My findings are that the cheaper options are less direct that the more expensive, as you would expect. I could compromise on saving money and fly into Luton: a train into London and then another train out of London makes that part of the journey relatively painless but it costs a little more, both in the rail fare and time. The Gatwick option is the cheapest—£70 cheaper than flying direct to Southampton—but it would be a job to get onto the correct line out of London for Bournemouth. But, surprisingly, it takes only an hour longer to fly into Gatwick and sachet my way over to the South Western Main Line than it does to fly Flybe to Southampton and then walk the reported “sixty seconds” between the terminal and Southampton Airport Parkway. Gatwick might not be a bad choice after all.

And just so you know, it’s a Stabilo Bionic Worker I use.


Transport Map

I haven’t blogged about OpenStreetMap recently. Since moving to the Netherlands, my contributions to the project have slowed right down and since the import of AND data in 2007 (which “finished off” 99% of the Netherlands), I seem to have lost my motivation for all but “armchair mapping“.

But that doesn’t mean I can’t continue to be a part of the project. The main reason I fell in love with OpenStreetMap wasn’t for its ‘default’ style (called Mapnik), but for what one could do with the data. The project and the maps it produces (or helps to produce) are based around a common tagging scheme. You’re perfectly welcome – encouraged even – to take the data and produce a map that shows only the ways, areas or relations with the tags you specify; and filter out or maybe colour differently other tagged data. Maybe that’s not a very good explanation but the idea is that your map or someone else’s specialist map doesn’t have to show the map features that aren’t relevant to its target audience or to its cause.

Here’s a better example. A new style (also known as a rendering) has recently been added to the “most popular” drop-down on the main OpenStreetMap website. Out of the hundreds of renderings out there on the Internet, only four have received the privilege of becoming featured layers on the OpenStreetMap website. The latest is called Transport Map and, as its name suggests, it highlights public transport routes and stops.

Public transport at London Stansted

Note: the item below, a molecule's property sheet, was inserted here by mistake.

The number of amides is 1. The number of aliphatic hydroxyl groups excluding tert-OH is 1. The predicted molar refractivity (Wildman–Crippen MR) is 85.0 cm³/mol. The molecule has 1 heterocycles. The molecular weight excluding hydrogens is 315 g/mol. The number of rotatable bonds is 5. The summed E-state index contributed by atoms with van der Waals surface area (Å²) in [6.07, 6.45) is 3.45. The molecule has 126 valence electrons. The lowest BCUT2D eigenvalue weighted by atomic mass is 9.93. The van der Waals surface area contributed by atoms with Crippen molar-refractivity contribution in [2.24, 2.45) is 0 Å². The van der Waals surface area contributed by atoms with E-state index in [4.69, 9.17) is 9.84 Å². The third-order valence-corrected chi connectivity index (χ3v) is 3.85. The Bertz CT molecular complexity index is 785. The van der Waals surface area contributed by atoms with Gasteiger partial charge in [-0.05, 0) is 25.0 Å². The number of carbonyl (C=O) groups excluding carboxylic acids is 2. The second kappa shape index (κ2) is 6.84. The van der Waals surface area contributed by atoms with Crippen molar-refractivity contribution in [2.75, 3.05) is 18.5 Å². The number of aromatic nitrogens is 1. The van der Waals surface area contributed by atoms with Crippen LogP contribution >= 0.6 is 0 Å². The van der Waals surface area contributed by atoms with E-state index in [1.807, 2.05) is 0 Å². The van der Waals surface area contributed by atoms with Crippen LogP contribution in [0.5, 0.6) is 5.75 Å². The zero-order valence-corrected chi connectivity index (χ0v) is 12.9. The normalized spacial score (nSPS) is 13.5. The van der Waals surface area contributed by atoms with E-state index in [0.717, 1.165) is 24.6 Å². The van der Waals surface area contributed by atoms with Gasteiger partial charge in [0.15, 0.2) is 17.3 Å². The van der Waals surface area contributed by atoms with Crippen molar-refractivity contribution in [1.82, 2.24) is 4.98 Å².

The Stansted Airport area seen through Transport Map. Underlying data © and its contributors, CC BY-SA; tiles courtesy of Andy Allan.

Transport Map, as shown in the image of the Stansted Airport area above, shows quite clearly the area’s bus routes in red; and at high zoom levels, the line numbers of buses are printed along the route. The style also shows rail-based modes of transport as dashed black lines and as grey lines when underground (such as the tunnel under the runway at Stansted). You can also see the blue menu of the ‘promoted’ map styles at the top-left of the map in the screenshot above.

I really like the modern look of this particular style. The previous heavyweight in the public transport style arena was ÖPNV-Karte but I now find that style a little too …bulky. Do you remember when Apple changed the iTunes logo from thin green lines to thick blue ones?; I’m getting that feeling again. One can see a definite difference between the two maps’ designs if one compares them side-by-side.

Transport Map and ÖPNV-Karte

Central Amsterdam on Transport Map (left) and ÖPNV-Karte (right). Map data © and its contributors; CC BY-SA. Map tiles © their players.

In my opinion, the more recently designed Transport Map (left) is a lot less gunky and easier to read than ÖPNV-Karte (right). I’m a stickler for clean and minimalistic graphic design, and that’s what I think the Transport Map layer offers. It begins to get more convoluted at lower and lower zoom levels but that’s the case with all map styles.

But going back to talking about including or excluding certain tags from one’s custom style(s) for a second. Note how ferries are rendered in different ways in the screenshot of Amsterdam above. There are two ferries which cross the IJ from behind Centraal Station – ÖPNV-Karte renders ferries with relations purple (like the Fast Flying Ferry which heads northeast towards IJmuiden) but not the GVB ferries; Transport Map on the other hand recognises the tag route=ferry on ways as well as relations, since both companies’ ferries appear the same. All very boring stuff, but I hope it’s a good example of how different tags produce different results – there’s still plenty of work for “armchair mappers” like me to get on with.

→ Blackfriars new design

David Hembrow writes:

The LCC’s proposal looks not entirely different to how some Dutch provision might have looked 30 years ago. There was a lot to like about 30 year old Dutch cycling infrastructure, so this isn’t entirely a bad thing. However, in the second decade of the 21st century, I really think that London should be copying 21st century solutions and not looking quite so far backward.